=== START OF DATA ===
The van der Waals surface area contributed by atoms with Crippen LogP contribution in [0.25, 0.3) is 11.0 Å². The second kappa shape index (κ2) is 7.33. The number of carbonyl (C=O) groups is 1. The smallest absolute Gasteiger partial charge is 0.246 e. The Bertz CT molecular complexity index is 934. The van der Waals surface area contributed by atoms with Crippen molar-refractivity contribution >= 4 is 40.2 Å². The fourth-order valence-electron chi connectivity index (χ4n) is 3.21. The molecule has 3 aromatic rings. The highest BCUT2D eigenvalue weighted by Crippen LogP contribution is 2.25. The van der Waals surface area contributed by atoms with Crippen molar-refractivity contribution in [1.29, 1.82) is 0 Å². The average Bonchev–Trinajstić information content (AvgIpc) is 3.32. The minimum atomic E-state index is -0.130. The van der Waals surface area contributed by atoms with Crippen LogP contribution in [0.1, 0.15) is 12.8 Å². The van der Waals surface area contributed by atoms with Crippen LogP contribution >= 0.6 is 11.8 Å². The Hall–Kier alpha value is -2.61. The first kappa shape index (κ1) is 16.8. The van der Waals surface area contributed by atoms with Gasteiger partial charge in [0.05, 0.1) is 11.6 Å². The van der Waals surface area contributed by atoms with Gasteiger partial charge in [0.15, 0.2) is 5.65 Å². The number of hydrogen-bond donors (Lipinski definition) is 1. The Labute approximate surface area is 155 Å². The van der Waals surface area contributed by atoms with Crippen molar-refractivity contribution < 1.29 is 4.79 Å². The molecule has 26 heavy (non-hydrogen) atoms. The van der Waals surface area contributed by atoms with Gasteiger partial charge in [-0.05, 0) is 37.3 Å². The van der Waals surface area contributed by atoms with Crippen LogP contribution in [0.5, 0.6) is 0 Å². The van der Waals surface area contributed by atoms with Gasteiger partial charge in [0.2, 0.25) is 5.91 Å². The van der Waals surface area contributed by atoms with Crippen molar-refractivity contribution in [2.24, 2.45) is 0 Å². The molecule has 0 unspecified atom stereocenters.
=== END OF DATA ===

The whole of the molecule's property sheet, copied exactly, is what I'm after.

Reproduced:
The van der Waals surface area contributed by atoms with Crippen LogP contribution in [0.25, 0.3) is 11.0 Å². The second kappa shape index (κ2) is 7.33. The number of carbonyl (C=O) groups is 1. The smallest absolute Gasteiger partial charge is 0.246 e. The Bertz CT molecular complexity index is 934. The van der Waals surface area contributed by atoms with Crippen molar-refractivity contribution >= 4 is 40.2 Å². The fourth-order valence-electron chi connectivity index (χ4n) is 3.21. The molecule has 3 aromatic rings. The highest BCUT2D eigenvalue weighted by Crippen LogP contribution is 2.25. The van der Waals surface area contributed by atoms with Crippen molar-refractivity contribution in [1.29, 1.82) is 0 Å². The average Bonchev–Trinajstić information content (AvgIpc) is 3.32. The minimum atomic E-state index is -0.130. The van der Waals surface area contributed by atoms with Crippen LogP contribution in [0.1, 0.15) is 12.8 Å². The van der Waals surface area contributed by atoms with Crippen LogP contribution >= 0.6 is 11.8 Å². The Hall–Kier alpha value is -2.61. The first kappa shape index (κ1) is 16.8. The van der Waals surface area contributed by atoms with Gasteiger partial charge in [0.05, 0.1) is 11.6 Å². The van der Waals surface area contributed by atoms with Gasteiger partial charge in [0.15, 0.2) is 5.65 Å². The number of hydrogen-bond donors (Lipinski definition) is 1. The Labute approximate surface area is 155 Å². The van der Waals surface area contributed by atoms with Crippen molar-refractivity contribution < 1.29 is 4.79 Å². The molecule has 26 heavy (non-hydrogen) atoms. The van der Waals surface area contributed by atoms with Gasteiger partial charge in [-0.05, 0) is 37.3 Å². The van der Waals surface area contributed by atoms with Crippen LogP contribution in [0.5, 0.6) is 0 Å². The van der Waals surface area contributed by atoms with Gasteiger partial charge in [0.2, 0.25) is 5.91 Å². The van der Waals surface area contributed by atoms with Crippen molar-refractivity contribution in [2.24, 2.45) is 0 Å². The molecule has 0 unspecified atom stereocenters.